This September sees the twentieth anniversary of the NME's favourite ever album, ‘The Stone Roses'. It will also see the release of various box sets and extended versions to mark this anniversary.

Prior to this the band have had reissued as seven inch vinyl releases all five of the singles they put on the Silvertone label between 1988 and 1990. The first, ‘Elephant Stone’, comes with a box to hold the singles and a new artwork set of prints for each of the five records. None of these are especially cheap. The ‘Elephant Stone’ box set is £10 while the other four singles, ‘Made of Stone’, ‘She Bangs the Drums’, ‘Fools Gold’ and ‘One Love’, are each £5. Only ‘Fools Gold’ is being given a CDS release at a more reasonable £2.

Before they signed to Silvertone , the Stone Roses put out two other singles, 1987’s ‘So Young’, which only came out on twelve inch, and 1988’s classic ‘Sally Cinnamon’, both of which are not included here.

‘Elephant Stone’ was produced by New Order's Peter Hook. Here it sounds a little too fast and quite odd. At the time the band were still finding their feet in the early days of psychedelic dance and “baggy” music. ‘Elephant Stone’ sounds like the Byrds on speed playing the Beatles’ ‘Rubber Soul’. Its B side, ‘The Hardest Thing in the World’, is a jangly Rickenbacker pop number and has a honey-soaked vocal from the young Ian Brown over its top.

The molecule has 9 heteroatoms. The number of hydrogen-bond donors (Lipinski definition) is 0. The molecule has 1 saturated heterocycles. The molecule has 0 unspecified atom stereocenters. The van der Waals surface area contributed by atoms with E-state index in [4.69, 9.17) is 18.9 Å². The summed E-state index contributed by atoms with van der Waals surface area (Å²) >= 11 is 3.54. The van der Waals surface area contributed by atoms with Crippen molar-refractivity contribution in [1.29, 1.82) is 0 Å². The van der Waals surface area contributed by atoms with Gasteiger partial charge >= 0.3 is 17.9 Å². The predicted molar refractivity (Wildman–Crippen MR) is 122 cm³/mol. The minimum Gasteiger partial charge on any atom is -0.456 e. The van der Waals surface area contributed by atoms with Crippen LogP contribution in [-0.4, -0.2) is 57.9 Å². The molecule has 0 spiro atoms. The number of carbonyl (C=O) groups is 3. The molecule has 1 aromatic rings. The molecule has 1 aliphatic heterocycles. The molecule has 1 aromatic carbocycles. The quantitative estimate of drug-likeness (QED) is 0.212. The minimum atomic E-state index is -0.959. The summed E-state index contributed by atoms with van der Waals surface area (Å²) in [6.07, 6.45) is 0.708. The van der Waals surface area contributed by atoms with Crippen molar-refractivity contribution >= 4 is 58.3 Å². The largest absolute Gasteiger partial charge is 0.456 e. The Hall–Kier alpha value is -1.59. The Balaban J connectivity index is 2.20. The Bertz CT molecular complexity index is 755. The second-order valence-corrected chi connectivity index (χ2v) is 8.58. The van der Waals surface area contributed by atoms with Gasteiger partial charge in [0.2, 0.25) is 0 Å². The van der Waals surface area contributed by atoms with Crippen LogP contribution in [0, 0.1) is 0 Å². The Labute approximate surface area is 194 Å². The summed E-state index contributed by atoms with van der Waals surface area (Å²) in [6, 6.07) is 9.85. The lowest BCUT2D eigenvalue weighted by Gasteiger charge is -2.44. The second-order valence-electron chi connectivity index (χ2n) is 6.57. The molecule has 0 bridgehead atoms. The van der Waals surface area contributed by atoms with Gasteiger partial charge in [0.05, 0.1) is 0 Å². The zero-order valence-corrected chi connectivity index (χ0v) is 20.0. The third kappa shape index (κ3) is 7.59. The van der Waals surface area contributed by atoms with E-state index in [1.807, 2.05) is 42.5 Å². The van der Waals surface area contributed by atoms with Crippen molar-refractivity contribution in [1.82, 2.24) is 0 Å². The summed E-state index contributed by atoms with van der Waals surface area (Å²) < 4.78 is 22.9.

‘Made of Stone’ is from its first note a muso's prayer. Another jangly Rickenbacker number, it is a perfect record and a song that makes you want to get up and move your feet too. Its B side, 'Going Down', is much softer, a joyful Sunday Morning coming down track.

'She Bangs the Drums', if it is pssoible, improves on the greatness of 'Made of Stone'. It is a song that makes you celebrate life and all that's in it. It is total guitar heaven. 'Standing Here', its B side, starts off with a wild guitar solo, which has signs of where lead guitarist John Squire would later head towards on their second album, 1994's 'The Second Coming'. The guitar sounds here are more in the vein of Led Zeppelin and Jimi Hendrix. Ian Brown's vocal is slow and seductive, while the baggy grooves let you float into a world of summertime smiles and sunshine.

'Fools Gold' was a massive song, which completely outhone everything else the band had done in the past. It is dance-flavoured baggy psychedelic heaven and full of deep funky 70s grooves.

'One Love' was the Stone Roses' last single on Silvertone. It carries on from where 'Fools Gold' left off, and is very guitar heavy with big grooves, while its B side, 'Something's Burning', is a graceful lightweight chill out number.

















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